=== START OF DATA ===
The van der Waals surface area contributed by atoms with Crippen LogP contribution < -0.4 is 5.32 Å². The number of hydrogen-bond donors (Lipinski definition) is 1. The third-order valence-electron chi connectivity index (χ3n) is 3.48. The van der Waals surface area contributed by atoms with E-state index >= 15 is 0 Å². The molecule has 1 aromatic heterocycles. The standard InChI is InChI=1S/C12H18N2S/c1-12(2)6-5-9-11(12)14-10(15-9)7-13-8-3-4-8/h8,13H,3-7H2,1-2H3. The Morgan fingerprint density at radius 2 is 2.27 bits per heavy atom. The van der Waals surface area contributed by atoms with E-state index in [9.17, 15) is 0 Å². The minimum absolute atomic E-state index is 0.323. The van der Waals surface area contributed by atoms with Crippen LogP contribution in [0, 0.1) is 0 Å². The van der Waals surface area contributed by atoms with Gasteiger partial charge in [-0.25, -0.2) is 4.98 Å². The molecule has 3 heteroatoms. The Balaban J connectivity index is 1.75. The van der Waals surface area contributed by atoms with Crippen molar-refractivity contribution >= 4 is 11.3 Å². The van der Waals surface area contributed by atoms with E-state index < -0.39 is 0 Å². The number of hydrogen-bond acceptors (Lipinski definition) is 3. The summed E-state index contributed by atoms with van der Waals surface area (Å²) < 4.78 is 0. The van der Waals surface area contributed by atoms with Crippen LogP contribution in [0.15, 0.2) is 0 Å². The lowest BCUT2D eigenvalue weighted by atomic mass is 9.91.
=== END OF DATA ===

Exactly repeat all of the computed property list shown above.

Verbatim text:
The van der Waals surface area contributed by atoms with Crippen LogP contribution < -0.4 is 5.32 Å². The number of hydrogen-bond donors (Lipinski definition) is 1. The third-order valence-electron chi connectivity index (χ3n) is 3.48. The van der Waals surface area contributed by atoms with E-state index >= 15 is 0 Å². The molecule has 1 aromatic heterocycles. The standard InChI is InChI=1S/C12H18N2S/c1-12(2)6-5-9-11(12)14-10(15-9)7-13-8-3-4-8/h8,13H,3-7H2,1-2H3. The Morgan fingerprint density at radius 2 is 2.27 bits per heavy atom. The van der Waals surface area contributed by atoms with E-state index in [9.17, 15) is 0 Å². The minimum absolute atomic E-state index is 0.323. The van der Waals surface area contributed by atoms with Crippen LogP contribution in [0, 0.1) is 0 Å². The van der Waals surface area contributed by atoms with Gasteiger partial charge in [-0.25, -0.2) is 4.98 Å². The molecule has 3 heteroatoms. The Balaban J connectivity index is 1.75. The van der Waals surface area contributed by atoms with Crippen molar-refractivity contribution >= 4 is 11.3 Å². The van der Waals surface area contributed by atoms with E-state index < -0.39 is 0 Å². The number of hydrogen-bond acceptors (Lipinski definition) is 3. The summed E-state index contributed by atoms with van der Waals surface area (Å²) < 4.78 is 0. The van der Waals surface area contributed by atoms with Crippen LogP contribution in [0.15, 0.2) is 0 Å². The lowest BCUT2D eigenvalue weighted by atomic mass is 9.91.